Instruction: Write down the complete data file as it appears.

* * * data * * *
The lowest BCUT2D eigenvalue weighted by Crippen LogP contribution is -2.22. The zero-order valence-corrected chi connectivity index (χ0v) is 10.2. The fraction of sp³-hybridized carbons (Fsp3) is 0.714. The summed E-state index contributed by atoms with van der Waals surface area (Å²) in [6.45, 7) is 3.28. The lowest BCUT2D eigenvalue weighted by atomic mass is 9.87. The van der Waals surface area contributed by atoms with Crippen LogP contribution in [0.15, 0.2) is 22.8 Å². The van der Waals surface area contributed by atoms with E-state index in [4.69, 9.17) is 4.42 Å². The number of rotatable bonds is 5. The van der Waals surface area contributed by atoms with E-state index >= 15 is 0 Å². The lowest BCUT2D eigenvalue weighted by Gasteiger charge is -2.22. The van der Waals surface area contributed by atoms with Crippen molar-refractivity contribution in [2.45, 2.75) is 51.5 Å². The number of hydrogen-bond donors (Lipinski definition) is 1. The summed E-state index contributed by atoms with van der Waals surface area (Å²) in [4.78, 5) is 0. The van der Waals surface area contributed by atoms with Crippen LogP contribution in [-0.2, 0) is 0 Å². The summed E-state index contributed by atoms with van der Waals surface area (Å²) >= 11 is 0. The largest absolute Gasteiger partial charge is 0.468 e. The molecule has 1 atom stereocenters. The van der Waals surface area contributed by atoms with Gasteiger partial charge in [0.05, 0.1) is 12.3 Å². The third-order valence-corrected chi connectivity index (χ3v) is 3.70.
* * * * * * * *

The lowest BCUT2D eigenvalue weighted by Crippen LogP contribution is -2.22. The zero-order valence-corrected chi connectivity index (χ0v) is 10.2. The fraction of sp³-hybridized carbons (Fsp3) is 0.714. The summed E-state index contributed by atoms with van der Waals surface area (Å²) in [6.45, 7) is 3.28. The lowest BCUT2D eigenvalue weighted by atomic mass is 9.87. The van der Waals surface area contributed by atoms with Crippen LogP contribution in [0.15, 0.2) is 22.8 Å². The van der Waals surface area contributed by atoms with E-state index in [4.69, 9.17) is 4.42 Å². The number of rotatable bonds is 5. The van der Waals surface area contributed by atoms with E-state index >= 15 is 0 Å². The lowest BCUT2D eigenvalue weighted by Gasteiger charge is -2.22. The van der Waals surface area contributed by atoms with Crippen molar-refractivity contribution in [2.45, 2.75) is 51.5 Å². The number of hydrogen-bond donors (Lipinski definition) is 1. The summed E-state index contributed by atoms with van der Waals surface area (Å²) in [4.78, 5) is 0. The van der Waals surface area contributed by atoms with Crippen LogP contribution in [-0.2, 0) is 0 Å². The summed E-state index contributed by atoms with van der Waals surface area (Å²) >= 11 is 0. The largest absolute Gasteiger partial charge is 0.468 e. The molecule has 1 atom stereocenters. The van der Waals surface area contributed by atoms with Gasteiger partial charge in [0.05, 0.1) is 12.3 Å². The third-order valence-corrected chi connectivity index (χ3v) is 3.70.